Plant-based diets: better for you and your environment

Elise Sickinger, Backpage Editor

Many Americans would say that meat is an essential part of one’s diet. Almost as many would assume that meat consumption is the best way to get protein. Some are quick to disregard plant based diets, labeling them as “unfulfilling” or “unrealistic.” However, not only are diets such as veganism or vegetarianism healthier than meat-inclusive diets, but they also help fight against one of the biggest problems humans face today: climate change.

What exactly is a plant-based diet? To clarify, it is any diet that cuts out meat and substitutes that protein with other foods. One of the biggest misconceptions about them is that they are insufficient when it comes to providing protein. However, this assumption is incorrect. The American Dietetic Association notes this, saying that just like meat, “plant protein can meet protein requirements when a variety of plant foods is consumed and energy needs are met.” However, vegetarian and vegan diets don’t merely meet the needs for a healthy lifestyle, they exceed them.

On average, people who follow at the very least a vegetarian diet are healthier than those who don’t. “The results of an evidence-based review showed that a vegetarian diet is associated with a lower risk of death from ischemic heart disease,” stated the ADA.  Vegetarians also have lower cholesterol levels, lower blood pressure, and lower rates of hypertension and type 2 diabetes than non-vegetarians. Not only that, but vegetarians also tend to have a lower body mass index and overall cancer rates.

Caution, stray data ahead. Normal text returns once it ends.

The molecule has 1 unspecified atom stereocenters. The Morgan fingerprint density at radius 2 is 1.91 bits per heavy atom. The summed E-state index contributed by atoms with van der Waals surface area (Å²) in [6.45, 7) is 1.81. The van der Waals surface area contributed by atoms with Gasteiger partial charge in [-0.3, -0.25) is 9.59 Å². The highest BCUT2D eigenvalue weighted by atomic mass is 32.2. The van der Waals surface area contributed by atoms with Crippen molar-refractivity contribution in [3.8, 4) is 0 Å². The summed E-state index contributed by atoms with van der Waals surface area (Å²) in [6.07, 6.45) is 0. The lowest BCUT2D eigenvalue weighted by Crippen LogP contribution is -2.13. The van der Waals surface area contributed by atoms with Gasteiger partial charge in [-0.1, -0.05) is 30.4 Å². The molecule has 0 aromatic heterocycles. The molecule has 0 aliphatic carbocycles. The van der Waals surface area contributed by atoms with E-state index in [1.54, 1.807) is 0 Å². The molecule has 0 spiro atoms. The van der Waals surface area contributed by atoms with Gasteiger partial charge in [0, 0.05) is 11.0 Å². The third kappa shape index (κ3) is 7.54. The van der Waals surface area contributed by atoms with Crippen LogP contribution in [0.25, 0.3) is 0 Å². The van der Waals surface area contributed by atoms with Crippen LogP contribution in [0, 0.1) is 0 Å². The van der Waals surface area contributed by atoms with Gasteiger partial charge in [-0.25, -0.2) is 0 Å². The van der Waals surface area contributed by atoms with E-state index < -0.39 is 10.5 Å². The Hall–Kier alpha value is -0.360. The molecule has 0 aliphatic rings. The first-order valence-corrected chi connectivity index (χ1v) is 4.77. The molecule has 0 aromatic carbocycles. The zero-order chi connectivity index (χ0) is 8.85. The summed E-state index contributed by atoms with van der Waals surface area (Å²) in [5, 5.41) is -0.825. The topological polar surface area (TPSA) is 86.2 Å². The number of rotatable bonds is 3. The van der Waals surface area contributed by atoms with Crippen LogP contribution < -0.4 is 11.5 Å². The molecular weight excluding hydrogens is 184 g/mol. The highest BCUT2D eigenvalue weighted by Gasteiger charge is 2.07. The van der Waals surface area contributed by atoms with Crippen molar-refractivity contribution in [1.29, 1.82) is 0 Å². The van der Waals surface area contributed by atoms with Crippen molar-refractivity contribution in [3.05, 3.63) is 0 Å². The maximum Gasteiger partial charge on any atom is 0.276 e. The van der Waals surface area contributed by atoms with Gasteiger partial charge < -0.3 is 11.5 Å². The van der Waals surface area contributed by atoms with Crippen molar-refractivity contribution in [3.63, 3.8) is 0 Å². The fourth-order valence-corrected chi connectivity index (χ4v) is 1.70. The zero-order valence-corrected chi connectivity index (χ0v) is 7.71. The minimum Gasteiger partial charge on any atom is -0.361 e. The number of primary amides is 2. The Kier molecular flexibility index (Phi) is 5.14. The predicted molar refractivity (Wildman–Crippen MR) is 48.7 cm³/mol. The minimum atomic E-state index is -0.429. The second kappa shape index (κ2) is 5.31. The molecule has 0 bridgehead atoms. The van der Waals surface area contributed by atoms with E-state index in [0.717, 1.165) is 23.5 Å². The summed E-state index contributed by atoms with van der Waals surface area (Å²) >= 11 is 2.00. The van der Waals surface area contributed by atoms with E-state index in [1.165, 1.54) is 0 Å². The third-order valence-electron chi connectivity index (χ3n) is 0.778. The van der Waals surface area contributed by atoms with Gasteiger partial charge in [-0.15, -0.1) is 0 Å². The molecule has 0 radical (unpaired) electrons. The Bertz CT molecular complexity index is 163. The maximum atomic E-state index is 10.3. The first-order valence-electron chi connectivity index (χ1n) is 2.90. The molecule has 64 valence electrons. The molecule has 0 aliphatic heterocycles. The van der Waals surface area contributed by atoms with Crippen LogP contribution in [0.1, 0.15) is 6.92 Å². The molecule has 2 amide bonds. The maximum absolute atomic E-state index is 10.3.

The benefits of cutting meat out of your diet don’t stop at your health. There is an overwhelming amount of evidence to suggest that eating meat is detrimental to our environment. Farming livestock has a huge impact on our world. To industrialize the production of meat, Americans must speed up the breeding of livestock. This leads to massive amounts of animal waste―including flatulence emissions and feces―being discarded in our ecosystems. Pig waste, for example, causes large amounts of pollution in the areas surrounding pork farms, and the greenhouse gases released by cow flatulence contribute to global warming.

While it may not be widely known, beef cattle contributes more to climate change than any other aspect of agriculture. In fact, studies by UC Davis show that when emissions from cows are combined with emissions from meat processing factories, animal agriculture is one of the biggest contributors to climate change, trailing only fuel emissions and energy production.

Sophomore Andrea Gonzales sums it up best. “For me, the number one benefit [of veganism] is having my ethics in line with what I do everyday,” she said. “A lot of people don’t see the impact they have on our world by not being vegan or vegetarian. I feel like there’s been a weight lifted off my shoulders, like I’m doing a right in the world.”